Ignorance, Infrastructure, Insanity - Talking transfers, tech and holding her own - An Interview with TransferGuru CEO and Co-Founder Shreya Hewett

May 11, 2016

Fresh from the success of her first conference - Hewett gave a speech at Oxford’s prestigious Holywell Manor Festival on the ‘The 40 billion dollar problem’ in finance - we sat down with the TransferGuru CEO to discuss the future of the project and her experiences as a woman in Fintech. Far from resting on her laurels, we found Shreya in a combative and thoughtful mood, and with plenty to say about where everything’s heading…

Why did you decide to start TransferGuru?


There’s a really pressing need to compare remittances. We weren’t setting out to make a living out of TransferGuru. It was about trying to fix a problem.  Rather than thinking about it as a startup idea, or from a purely business point of view, we actually thought about the people we were trying to solve a problem for. There are millions of people sending and receiving remittances, whose lives run quite closely to mine at certain points. I have a family that’s spread across different countries and Omid, our other co-founder, does as well. Remittance charges are a real problem, but once you decide you want to solve a problem it’s much easier to make a business run well.


What exactly were these problems?


It has got a lot cheaper to remit, but a lot of the financial infrastructure still hasn’t caught up. Many people send money abroad via their bank, but banks charge the most. Ten percent, twenty percent of what you’re sending is just a fee. A lot of people don’t realise that there are more convenient options that are dramatically cheaper.


How much does that ten percent mean to people regularly transferring money?


It really adds up. I’m thinking of people I know personally sending money home, and that ten percent can mean so much. Over the course of a year it can be a flight home.


And yet, you still have this black hole in the middle that just sucks up all the revenue instead of getting to where the sender wants it to.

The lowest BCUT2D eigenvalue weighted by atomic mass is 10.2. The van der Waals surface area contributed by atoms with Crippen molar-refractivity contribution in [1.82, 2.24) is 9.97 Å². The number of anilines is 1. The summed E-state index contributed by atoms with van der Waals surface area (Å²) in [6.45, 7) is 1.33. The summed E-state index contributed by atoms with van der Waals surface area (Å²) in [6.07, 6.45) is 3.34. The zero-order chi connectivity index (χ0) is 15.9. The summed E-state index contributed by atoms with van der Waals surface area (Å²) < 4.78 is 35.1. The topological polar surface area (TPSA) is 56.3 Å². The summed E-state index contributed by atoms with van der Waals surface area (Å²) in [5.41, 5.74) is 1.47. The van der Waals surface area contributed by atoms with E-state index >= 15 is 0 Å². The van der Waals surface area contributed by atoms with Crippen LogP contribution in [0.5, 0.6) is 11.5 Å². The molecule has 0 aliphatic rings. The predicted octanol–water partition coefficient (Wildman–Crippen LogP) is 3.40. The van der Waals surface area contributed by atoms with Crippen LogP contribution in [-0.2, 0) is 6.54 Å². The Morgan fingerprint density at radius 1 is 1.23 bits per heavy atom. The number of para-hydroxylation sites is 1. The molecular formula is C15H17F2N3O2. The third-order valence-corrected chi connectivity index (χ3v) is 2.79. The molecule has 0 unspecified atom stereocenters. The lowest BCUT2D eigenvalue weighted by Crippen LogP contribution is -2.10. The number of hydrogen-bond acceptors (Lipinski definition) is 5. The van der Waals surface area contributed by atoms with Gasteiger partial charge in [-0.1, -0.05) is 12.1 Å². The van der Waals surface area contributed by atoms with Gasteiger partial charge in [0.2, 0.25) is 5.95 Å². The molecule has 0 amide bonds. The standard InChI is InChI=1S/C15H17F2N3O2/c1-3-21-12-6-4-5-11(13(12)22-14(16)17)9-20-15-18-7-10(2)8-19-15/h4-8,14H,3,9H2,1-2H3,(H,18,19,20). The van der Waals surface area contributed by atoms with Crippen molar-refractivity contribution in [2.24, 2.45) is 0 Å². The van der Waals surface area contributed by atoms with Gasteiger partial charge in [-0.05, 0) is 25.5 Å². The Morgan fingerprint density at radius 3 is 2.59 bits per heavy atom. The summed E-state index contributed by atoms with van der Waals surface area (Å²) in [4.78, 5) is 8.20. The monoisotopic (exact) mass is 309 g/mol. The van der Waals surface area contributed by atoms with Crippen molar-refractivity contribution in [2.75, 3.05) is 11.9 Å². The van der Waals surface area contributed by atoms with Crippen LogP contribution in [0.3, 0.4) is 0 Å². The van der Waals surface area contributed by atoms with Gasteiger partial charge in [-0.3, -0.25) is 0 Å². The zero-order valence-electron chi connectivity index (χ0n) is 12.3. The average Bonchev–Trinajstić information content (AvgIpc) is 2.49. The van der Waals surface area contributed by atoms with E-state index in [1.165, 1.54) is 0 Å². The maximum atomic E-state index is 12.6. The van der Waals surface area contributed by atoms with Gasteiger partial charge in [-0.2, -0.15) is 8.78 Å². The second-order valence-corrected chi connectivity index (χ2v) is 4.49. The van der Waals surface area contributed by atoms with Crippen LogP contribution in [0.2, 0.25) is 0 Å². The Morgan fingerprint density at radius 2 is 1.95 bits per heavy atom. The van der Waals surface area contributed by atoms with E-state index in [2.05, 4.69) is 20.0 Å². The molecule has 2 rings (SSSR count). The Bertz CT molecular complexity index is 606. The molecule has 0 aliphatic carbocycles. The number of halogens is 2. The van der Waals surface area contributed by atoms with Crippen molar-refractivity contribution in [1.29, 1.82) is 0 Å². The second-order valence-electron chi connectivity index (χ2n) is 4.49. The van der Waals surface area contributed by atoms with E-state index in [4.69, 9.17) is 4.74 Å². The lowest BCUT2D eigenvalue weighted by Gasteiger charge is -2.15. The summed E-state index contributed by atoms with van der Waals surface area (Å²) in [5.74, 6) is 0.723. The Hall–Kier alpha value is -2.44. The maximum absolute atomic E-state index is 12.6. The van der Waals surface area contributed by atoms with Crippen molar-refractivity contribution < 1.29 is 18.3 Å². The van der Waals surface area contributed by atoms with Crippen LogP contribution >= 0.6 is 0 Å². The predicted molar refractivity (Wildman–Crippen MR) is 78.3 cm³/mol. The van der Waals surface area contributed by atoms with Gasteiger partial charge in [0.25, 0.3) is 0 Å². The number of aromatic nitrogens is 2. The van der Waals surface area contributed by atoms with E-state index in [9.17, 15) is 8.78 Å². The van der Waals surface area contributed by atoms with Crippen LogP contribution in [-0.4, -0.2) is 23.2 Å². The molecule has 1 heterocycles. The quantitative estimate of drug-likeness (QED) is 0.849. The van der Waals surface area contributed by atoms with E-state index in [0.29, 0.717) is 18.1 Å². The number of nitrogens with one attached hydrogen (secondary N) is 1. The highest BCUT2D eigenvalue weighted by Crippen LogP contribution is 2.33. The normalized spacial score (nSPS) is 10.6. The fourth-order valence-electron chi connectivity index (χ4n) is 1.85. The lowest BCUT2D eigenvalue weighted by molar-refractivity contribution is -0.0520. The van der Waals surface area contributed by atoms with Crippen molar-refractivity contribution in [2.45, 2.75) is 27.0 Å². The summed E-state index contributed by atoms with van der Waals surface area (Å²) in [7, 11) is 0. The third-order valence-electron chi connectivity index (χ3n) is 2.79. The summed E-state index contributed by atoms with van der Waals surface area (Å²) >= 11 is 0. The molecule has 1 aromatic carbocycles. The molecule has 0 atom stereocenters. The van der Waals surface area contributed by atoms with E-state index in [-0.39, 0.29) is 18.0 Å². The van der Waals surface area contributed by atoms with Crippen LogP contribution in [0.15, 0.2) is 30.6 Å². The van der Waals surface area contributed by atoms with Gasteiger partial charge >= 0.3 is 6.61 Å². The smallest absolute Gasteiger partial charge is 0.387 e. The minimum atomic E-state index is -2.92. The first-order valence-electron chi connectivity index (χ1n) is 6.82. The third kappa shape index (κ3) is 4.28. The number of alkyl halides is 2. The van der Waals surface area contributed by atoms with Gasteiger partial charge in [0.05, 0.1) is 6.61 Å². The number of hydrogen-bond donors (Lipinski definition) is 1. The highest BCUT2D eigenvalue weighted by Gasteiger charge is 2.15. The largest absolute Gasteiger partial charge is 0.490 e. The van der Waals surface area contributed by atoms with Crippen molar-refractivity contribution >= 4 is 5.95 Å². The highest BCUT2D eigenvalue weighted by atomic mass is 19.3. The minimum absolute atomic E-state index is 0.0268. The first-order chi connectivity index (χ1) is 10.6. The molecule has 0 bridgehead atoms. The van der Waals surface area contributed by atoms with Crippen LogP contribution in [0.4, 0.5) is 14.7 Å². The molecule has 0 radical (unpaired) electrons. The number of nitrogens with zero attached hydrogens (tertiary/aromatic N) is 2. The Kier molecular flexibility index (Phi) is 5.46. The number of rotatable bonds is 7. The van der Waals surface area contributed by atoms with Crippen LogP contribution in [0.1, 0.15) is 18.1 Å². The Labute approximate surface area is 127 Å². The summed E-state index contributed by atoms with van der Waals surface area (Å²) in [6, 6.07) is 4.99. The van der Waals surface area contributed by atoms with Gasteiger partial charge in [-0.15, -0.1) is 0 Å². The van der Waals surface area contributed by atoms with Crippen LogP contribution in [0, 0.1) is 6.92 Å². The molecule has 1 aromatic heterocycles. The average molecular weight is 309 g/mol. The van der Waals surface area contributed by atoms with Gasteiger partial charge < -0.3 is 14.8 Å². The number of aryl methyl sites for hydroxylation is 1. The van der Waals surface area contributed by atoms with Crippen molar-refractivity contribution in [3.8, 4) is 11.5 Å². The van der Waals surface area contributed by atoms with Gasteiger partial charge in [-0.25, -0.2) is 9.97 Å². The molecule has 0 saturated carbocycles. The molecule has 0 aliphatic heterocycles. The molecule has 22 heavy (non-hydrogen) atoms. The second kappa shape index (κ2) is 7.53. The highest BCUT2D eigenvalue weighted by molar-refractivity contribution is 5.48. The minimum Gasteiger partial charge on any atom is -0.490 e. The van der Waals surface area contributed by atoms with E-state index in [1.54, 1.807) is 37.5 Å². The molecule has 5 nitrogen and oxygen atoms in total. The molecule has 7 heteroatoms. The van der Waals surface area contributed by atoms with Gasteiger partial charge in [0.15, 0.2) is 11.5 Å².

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You’ve spoken before about a gender imbalance in FinTech, or finance and tech in general. Is that still on the radar?

Absolutely it is. Science, technology, engineering and maths are the classic STEM subjects, and women are thoroughly underrepresented in them. There are huge conversations going on about ‘the leaky pipeline’ - the further up a tech company you go, the fewer women there are. The industry has made progress, and there are a lot of wonderful people doing a lot to help, by taking new approaches to flexible working and that kind of thing. But the problem persists.


Can you talk about some of your experiences?


After I left university I worked with a social enterprise to help school-age girls get into careers in STEM. I spent loads of time talking to young girls about possible careers, trying to introduce them to role models that they might otherwise not have come across.


One of the things we did was ask girls to try and name ten famous women in science. Try it - it’s hard.


This is important - it’s so much easier to aspire to something if you can see that someone like you is doing it. I was completely shocked that these girls - girls in Primary School - had already completely ruled out the idea of doing anything related to science or tech. But you’d meet them, teach them how to build basic apps and design games, and so many of them were surprised by how creative they could be.


Doing that work set me up pretty well for TransferGuru. I’m certainly more aware of the environment in which I’m working. It is male-dominated, and I’ve learned to recognise instances where my gender works against me. But once you notice these things, you can start to work against them and create a more inclusive environment for women. Unless a man has spent at least three to six months doing research, they’re just not equipped to do this. Yeah, of course you can still go and start your own company. But will it be as inclusive? Maybe not. As a woman, I’m building inclusivity right into the foundations of this company.


Is there anything tech can do, as an industry, to become more inclusive?